Victor Davis Hanson Private Papers

Tag Archives: The Middle East

Hope for Change in Syria

Once again, Obama has proven more of an idealist than an implementer.

by Victor Davis Hanson

National Review Online

Remember when President Obama used to warn Syria’s Bashar al-Assad to stop his mass killing and step down? Read more →

Is Benghazi Becoming a Watergate, or Iran-Contra, or Both?

by Victor Davis Hanson

NRO’s The Corner

Benghazi cannot be dismissed with “long ago” or “what difference does it make” exasperation, given it may have the cover-up and civil-liberties aspects of Watergate and the weapon-transfers and foreign-policy implications of Iran-Contra. Read more →

An Irrelevant Middle East

Thanks to oil discoveries elsewhere, the region is losing its geostrategic clout.

by Victor Davis Hanson

National Review Online

Since antiquity, the Middle East has been the trading nexus of three continents — Asia, Europe, and Africa — and the vibrant birthplace of three of the world’s great religions. Read more →

Iraq–Agony, Ordeal, and Recovery

by Victor Davis Hanson

PJ Media

I. The Case for Invasion

Wise

The Bush administration built a broad domestic coalition and an adequate foreign alliance (more inclusive than the UN-sanctioned effort against North Korea in 1950). Read more →

Iran 1.0, 2.0, 3.0, 4.0

by Victor Davis Hanson

Tribune Media Services

On the campaign trail, presidential candidate Barack Obama once called for a “reset” policy with Iran. Supposedly, the unpopularity of the Texan provocateur George W. Bush and his administration’s inability to finesse “soft power” had needlessly alienated the Iranian theocracy. Read more →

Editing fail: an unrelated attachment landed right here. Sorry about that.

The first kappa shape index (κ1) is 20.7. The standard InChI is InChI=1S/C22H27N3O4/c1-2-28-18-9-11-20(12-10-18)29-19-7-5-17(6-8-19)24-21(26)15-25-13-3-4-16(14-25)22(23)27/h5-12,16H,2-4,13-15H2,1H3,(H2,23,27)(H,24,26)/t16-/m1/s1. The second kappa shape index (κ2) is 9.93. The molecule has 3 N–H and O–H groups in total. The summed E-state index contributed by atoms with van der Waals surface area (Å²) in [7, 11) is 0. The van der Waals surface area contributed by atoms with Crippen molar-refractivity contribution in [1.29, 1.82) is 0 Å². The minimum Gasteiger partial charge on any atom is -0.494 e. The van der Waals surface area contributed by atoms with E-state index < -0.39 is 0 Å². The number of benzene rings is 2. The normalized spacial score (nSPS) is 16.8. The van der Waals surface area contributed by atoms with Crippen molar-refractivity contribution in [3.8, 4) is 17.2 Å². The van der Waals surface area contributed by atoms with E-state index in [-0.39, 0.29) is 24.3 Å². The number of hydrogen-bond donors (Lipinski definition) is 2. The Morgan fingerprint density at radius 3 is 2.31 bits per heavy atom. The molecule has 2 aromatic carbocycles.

War Is Like Rust

by Victor Davis Hanson

Tribune Media Services

War seems to come out of nowhere, like rust that suddenly pops up on iron after a storm.

Throughout history, we have seen that war Read more →

Hagel, Brennan, and the Obama View of the Middle East

by Victor Davis Hanson

NRO’s The Corner

The Meaning of Hagel and Brennan

Chuck Hagel and John Brennan, given their long public service, will probably be confirmed. Their appointments will have a force-multiplying effect on our new foreign policy as it pertains to the Middle East. If one were to collate their speeches and more unfortunate statements, a surprisingly similar view of the world after 9/11 emerges. Read more →

Democracy Promotion or Islamist Promotion?

by Bruce Thronton

Frontpage Magazine

The hope that democracy would bloom in Egypt following our collusion in removing Hosni Mubarak looks more and more delusional every day. Even our foreign policy wishful thinkers are no longer peddling the canard that the Islamist Muslim Brotherhood is “secular” and “moderate,” thus proving that Muslims devoted to the global expansion of Islam and illiberal Sharia law can be liberal democrats friendly to our interests. But despite being mugged by the Islamist reality, too many democracy promoters in the West still refuse to acknowledge that the Iranian Revolution, not the American Revolution, is the likely model for the so-called “Arab Spring.” Read more →

T-Ball War in the Middle East

by Victor Davis Hanson

Tribune Media Services

Classical explanations of conventional wars run something like this: An aggressor state seeks political advantage through military force. It has a hunch that the threatened target will likely either make concessions to avoid losing a war, or, if war breaks out, the resulting political gains will be worth the military costs to achieve victory. Read more →

World Order, Under Siege?

by Victor Davis Hanson

Defining Ideas

What seems sometimes incomprehensible in the contemporary world makes perfect sense — if we pause and study a little history.
Read more →

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